Gene expression identifies DLBCL tumors with BCL2 and MYC translocations detectable by whole genome sequencing but not by break-apart FISH
Additional genetic mechanisms of MYC dysregulation include focal MYC and MIR17HG copy number gains and PVT1 promoter deletions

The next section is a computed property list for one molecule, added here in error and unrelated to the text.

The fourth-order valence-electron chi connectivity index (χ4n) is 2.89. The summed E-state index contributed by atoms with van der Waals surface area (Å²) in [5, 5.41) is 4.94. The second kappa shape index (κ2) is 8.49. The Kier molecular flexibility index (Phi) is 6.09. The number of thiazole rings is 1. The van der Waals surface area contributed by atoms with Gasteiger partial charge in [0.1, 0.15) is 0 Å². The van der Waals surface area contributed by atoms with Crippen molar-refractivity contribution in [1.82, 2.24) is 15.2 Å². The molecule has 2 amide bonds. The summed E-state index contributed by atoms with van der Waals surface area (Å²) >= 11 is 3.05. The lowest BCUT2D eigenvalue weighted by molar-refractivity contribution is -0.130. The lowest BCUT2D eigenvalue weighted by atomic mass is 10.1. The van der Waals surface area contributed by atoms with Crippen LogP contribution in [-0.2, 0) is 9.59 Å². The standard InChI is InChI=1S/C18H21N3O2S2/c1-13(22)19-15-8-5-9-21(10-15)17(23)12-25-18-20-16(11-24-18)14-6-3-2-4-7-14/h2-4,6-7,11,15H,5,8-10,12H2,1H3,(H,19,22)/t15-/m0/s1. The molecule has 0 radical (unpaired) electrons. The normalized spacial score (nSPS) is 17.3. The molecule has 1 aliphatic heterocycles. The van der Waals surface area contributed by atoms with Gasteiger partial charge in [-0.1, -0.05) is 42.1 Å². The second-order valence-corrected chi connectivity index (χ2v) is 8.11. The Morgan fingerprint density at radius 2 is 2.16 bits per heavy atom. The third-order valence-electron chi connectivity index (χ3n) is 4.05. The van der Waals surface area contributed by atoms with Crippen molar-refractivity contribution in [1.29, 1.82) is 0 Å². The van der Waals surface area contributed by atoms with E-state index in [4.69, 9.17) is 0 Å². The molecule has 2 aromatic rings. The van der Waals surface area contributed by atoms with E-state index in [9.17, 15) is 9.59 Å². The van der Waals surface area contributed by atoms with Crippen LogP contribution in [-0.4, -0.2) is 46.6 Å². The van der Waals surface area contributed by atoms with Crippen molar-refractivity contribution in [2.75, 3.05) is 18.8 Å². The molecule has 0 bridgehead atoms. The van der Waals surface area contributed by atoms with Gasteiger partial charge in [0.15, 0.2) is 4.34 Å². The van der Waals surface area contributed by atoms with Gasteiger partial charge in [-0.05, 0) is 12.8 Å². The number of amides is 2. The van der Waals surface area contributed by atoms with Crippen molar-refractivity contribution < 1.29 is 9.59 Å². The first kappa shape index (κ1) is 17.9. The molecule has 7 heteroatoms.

High-grade B-cell lymphomas with MYC and BCL2 and/or BCL6 rearrangements (HGBL-DH/TH) includes a group of diffuse large B-cell lymphomas with inferior outcomes following standard chemoimmunotherapy. We recently described a gene expression signature that identifies 27% of GCB-DLBCLs as having a double hit-like expression pattern (DHITsig) and inferior outcomes, while only half of those cases have both MYC and BCL2 translocations identifiable using standard break-apart fluorescence in situ hybridization (FISH). Here, 20 DHITsig-positive GCB DLBCLs apparently lacking MYC and/or BCL2 rearrangements were subjected to whole genome sequencing. This revealed six tumors with MYC or BCL2 rearrangements that were cryptic to break-apart FISH. Copy number analysis identified three tumors with MYC and six tumors with MIR17HG gains, both of which may contribute to dysregulation of MYC and its downstream pathways. Focal deletions of the PVT1 promoter were observed exclusively among DHITsig-positive tumors lacking MYC translocations and may also contribute to MYC overexpression. These results highlight that FISH fails to identify all HGBL-DH/TH, while revealing a range of other genetic mechanisms potentially underlying MYC dysregulation in DHITsig positive DLBCL, suggesting that gene expression profiling is more sensitive for identifying the biology underlying poor outcomes within GCB-DLBCL.